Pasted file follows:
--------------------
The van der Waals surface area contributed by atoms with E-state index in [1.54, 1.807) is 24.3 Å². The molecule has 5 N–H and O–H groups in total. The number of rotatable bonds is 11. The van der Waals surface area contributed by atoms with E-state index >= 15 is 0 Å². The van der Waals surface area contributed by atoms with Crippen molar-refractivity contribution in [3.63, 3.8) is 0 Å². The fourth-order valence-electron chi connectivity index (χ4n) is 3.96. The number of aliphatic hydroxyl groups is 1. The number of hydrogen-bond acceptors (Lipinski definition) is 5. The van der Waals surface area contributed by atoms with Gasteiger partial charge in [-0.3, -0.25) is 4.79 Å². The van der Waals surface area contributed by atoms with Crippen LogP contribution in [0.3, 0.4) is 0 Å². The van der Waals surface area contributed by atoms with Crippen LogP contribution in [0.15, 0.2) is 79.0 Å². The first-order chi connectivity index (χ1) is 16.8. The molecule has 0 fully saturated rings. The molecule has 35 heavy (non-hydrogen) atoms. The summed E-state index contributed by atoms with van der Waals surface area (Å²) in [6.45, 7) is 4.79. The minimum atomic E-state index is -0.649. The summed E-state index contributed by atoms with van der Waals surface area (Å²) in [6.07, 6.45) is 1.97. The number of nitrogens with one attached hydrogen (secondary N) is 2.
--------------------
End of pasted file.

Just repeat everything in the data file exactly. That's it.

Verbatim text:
The van der Waals surface area contributed by atoms with E-state index in [1.54, 1.807) is 24.3 Å². The molecule has 5 N–H and O–H groups in total. The number of rotatable bonds is 11. The van der Waals surface area contributed by atoms with E-state index >= 15 is 0 Å². The van der Waals surface area contributed by atoms with Crippen molar-refractivity contribution in [3.63, 3.8) is 0 Å². The fourth-order valence-electron chi connectivity index (χ4n) is 3.96. The number of aliphatic hydroxyl groups is 1. The number of hydrogen-bond acceptors (Lipinski definition) is 5. The van der Waals surface area contributed by atoms with Gasteiger partial charge in [-0.3, -0.25) is 4.79 Å². The van der Waals surface area contributed by atoms with Crippen LogP contribution in [0.3, 0.4) is 0 Å². The van der Waals surface area contributed by atoms with Crippen LogP contribution in [0.15, 0.2) is 79.0 Å². The first-order chi connectivity index (χ1) is 16.8. The molecule has 0 fully saturated rings. The molecule has 35 heavy (non-hydrogen) atoms. The summed E-state index contributed by atoms with van der Waals surface area (Å²) in [6.45, 7) is 4.79. The minimum atomic E-state index is -0.649. The summed E-state index contributed by atoms with van der Waals surface area (Å²) in [6.07, 6.45) is 1.97. The number of nitrogens with one attached hydrogen (secondary N) is 2.